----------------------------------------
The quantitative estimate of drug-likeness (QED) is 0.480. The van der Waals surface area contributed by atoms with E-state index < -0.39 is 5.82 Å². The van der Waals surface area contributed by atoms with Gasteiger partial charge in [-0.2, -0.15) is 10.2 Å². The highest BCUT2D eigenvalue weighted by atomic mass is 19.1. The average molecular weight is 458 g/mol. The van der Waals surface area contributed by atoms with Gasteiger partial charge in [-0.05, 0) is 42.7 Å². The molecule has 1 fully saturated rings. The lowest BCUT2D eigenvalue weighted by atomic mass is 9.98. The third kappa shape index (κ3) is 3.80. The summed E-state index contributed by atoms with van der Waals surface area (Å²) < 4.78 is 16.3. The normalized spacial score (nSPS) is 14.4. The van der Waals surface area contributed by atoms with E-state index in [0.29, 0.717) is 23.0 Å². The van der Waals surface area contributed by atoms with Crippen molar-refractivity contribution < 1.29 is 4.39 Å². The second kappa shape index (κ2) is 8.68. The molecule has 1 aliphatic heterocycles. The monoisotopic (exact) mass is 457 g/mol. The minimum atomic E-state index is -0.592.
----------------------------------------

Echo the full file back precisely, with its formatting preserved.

The quantitative estimate of drug-likeness (QED) is 0.480. The van der Waals surface area contributed by atoms with E-state index < -0.39 is 5.82 Å². The van der Waals surface area contributed by atoms with Gasteiger partial charge in [-0.2, -0.15) is 10.2 Å². The highest BCUT2D eigenvalue weighted by atomic mass is 19.1. The average molecular weight is 458 g/mol. The van der Waals surface area contributed by atoms with Gasteiger partial charge in [-0.05, 0) is 42.7 Å². The molecule has 1 fully saturated rings. The lowest BCUT2D eigenvalue weighted by atomic mass is 9.98. The third kappa shape index (κ3) is 3.80. The summed E-state index contributed by atoms with van der Waals surface area (Å²) < 4.78 is 16.3. The normalized spacial score (nSPS) is 14.4. The van der Waals surface area contributed by atoms with E-state index in [0.29, 0.717) is 23.0 Å². The van der Waals surface area contributed by atoms with Crippen molar-refractivity contribution < 1.29 is 4.39 Å². The second kappa shape index (κ2) is 8.68. The molecule has 1 aliphatic heterocycles. The monoisotopic (exact) mass is 457 g/mol. The minimum atomic E-state index is -0.592.